Your nose is red and runny; your eyes are puffy and so bloodshot they look
like modern art. On top of everything else, a cold sore is threatening to
blossom on your upper lip. There's no denying it, you've got a whopper of a
cold -- or maybe even the flu.
But you've also got a commitment you just can't break. Whether it's an
important work project, that PTA dinner you're hosting, or the birthday party
for your best friend, you’ve got to show up and you've got to look good -- no
Chronic reflux laryngitis.
Gastroesophageal reflux disease (GERD) produces acidic
secretions that can damage the mucous lining of the larynx. When reflux occurs
frequently, tissue may swell or thicken, and sometimes open sores (ulcers)
develop. Excess mucus, throat clearing, a choking feeling, and periodic speech
and voice problems can result.
Vocal cord lesions. Ulcers or
growths (such as cysts, polyps, or nodules) on the
vocal cords can affect the voice. These lesions may be
caused by improper use of the voice over an extended period, chronic viral
infection (such as sinusitis), smoking, cancer, or long-term exposure to
allergens or irritants.
dysphonia. This is a voice disorder that causes hoarseness, neck pain, and poor
voice range and quality. It is a result of habitual and improper use of muscles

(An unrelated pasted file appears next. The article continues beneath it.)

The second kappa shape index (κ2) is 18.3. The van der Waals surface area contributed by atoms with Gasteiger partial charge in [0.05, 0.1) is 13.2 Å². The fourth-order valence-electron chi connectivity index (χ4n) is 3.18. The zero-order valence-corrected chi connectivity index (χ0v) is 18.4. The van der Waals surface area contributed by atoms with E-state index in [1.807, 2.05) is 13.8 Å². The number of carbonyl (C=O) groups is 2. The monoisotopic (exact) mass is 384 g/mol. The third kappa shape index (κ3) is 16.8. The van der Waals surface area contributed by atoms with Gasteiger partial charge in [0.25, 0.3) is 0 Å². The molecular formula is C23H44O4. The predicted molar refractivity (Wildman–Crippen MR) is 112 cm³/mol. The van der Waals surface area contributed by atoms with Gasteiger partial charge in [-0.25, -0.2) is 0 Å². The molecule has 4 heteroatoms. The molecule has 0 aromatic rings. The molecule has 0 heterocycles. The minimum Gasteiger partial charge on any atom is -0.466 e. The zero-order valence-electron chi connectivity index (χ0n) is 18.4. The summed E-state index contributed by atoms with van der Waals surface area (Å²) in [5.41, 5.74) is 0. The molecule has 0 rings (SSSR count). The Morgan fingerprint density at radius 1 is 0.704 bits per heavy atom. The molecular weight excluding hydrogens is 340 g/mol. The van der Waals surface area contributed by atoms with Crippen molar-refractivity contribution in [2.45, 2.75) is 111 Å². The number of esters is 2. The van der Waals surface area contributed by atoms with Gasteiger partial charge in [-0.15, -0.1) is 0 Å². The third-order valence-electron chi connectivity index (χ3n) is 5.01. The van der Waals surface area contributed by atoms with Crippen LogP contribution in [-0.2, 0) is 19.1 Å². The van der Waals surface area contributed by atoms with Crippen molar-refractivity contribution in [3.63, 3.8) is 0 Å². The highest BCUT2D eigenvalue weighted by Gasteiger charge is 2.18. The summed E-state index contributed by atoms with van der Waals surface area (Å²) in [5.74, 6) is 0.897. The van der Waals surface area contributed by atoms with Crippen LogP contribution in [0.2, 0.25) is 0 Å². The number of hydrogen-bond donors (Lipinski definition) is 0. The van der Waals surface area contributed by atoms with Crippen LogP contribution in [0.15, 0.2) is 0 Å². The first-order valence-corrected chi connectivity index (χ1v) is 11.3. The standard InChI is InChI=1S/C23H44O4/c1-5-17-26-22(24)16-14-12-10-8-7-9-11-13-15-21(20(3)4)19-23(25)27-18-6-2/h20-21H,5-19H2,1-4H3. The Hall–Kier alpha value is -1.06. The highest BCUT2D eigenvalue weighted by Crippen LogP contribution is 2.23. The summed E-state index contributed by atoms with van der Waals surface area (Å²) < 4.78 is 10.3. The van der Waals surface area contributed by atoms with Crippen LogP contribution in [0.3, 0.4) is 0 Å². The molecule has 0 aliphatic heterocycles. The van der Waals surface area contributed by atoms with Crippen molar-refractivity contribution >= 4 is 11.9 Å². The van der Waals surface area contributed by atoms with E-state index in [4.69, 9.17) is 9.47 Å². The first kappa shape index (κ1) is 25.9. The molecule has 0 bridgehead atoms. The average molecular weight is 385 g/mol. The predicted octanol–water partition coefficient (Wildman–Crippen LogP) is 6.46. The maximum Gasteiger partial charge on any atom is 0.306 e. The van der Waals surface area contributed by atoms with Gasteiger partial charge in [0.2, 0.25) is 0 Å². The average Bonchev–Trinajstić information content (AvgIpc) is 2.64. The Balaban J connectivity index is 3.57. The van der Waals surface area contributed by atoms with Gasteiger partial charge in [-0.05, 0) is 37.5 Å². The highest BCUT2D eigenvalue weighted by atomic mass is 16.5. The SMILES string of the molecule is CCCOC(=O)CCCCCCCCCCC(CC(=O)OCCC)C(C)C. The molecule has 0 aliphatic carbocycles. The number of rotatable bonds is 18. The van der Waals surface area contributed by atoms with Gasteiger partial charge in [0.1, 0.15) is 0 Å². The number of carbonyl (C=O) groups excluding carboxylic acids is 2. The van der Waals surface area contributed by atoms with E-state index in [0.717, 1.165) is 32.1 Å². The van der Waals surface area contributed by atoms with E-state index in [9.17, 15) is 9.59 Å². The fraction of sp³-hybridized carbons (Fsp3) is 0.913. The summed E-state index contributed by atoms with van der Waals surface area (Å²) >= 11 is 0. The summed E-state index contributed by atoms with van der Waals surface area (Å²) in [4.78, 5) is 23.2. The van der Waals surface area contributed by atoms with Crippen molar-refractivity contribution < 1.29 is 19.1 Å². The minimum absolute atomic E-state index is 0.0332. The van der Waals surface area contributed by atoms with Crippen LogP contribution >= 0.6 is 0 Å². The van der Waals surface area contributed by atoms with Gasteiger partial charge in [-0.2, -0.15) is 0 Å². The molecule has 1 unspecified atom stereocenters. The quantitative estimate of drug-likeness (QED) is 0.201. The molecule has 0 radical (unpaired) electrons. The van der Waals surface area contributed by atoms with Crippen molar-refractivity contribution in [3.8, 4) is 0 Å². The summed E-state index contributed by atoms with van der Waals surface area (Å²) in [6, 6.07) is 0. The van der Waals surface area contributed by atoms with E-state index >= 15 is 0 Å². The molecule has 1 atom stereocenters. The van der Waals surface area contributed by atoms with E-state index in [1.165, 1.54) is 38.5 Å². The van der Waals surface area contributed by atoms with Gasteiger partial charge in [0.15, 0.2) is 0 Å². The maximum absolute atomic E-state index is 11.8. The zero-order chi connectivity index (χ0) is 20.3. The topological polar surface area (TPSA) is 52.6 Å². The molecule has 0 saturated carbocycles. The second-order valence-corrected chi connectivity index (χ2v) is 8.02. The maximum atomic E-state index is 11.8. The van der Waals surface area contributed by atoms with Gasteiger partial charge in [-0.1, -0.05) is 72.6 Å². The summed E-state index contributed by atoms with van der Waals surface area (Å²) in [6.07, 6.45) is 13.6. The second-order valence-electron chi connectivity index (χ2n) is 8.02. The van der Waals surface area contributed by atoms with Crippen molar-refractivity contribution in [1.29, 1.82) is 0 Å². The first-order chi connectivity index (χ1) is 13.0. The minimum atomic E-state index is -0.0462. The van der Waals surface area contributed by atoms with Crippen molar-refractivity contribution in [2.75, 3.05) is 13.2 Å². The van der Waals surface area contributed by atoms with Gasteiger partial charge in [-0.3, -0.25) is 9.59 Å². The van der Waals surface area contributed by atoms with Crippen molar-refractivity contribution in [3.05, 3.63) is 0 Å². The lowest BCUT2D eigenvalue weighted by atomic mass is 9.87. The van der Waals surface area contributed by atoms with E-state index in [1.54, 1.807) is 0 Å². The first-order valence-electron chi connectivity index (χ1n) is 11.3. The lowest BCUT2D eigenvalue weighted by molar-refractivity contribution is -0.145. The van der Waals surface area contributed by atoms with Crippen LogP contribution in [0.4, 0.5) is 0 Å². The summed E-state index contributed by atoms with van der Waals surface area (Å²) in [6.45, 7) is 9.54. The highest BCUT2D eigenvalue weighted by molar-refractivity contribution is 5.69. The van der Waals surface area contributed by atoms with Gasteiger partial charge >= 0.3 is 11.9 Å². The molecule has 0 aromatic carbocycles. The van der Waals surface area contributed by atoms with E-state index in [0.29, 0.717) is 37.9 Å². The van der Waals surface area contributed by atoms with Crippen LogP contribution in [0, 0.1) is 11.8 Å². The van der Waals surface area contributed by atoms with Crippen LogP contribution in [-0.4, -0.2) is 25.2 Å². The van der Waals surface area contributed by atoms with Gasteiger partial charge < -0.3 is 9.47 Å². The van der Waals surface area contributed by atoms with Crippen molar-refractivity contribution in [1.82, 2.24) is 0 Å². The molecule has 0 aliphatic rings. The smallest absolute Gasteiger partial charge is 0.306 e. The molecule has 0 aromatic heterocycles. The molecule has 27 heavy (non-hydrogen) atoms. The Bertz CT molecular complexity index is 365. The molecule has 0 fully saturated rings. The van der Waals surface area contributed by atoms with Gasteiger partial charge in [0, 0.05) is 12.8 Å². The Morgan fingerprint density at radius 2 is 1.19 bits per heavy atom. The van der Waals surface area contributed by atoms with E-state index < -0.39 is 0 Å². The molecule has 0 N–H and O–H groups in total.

around the vocal cords. The behavior often begins as a means to compensate for
strain on other voice box muscles during a viral infection or from
Neurological voice disorders.
Parkinson's disease and similar disorders can result
in a problem controlling volume and speech rhythm. The voice may become soft,
and speech can be rapid and slurred.
Age-related muscular changes
of the vocal cords. Weakness or degeneration of muscle around the vocal cords
can result in a thin voice, with decreased range, and occasional loss of
Structural immobility of the vocal cords. Damage to one or
both vocal cords, such as a traumatic injury or nerve problems, can prevent
them from working properly. Difficulty speaking may result.
of the larynx (laryngeal cancer).
Vocal cord paralysis.
Paralysis may be caused by problems in the neck, the
thyroid gland, or even in the chest.
Diagnosing and treating these conditions helps prevent
recurring symptoms or complications. Common treatments include voice training,
medicines, injections of fat or collagen, or surgery. Laryngeal cancer may
require more treatments, such as
Primary Medical Reviewer
Kathleen Romito, MD - Family Medicine
Specialist Medical Reviewer
Donald R. Mintz, MD - Otolaryngology
December 28, 2010
WebMD Medical Reference from Healthwise
December 28, 2010
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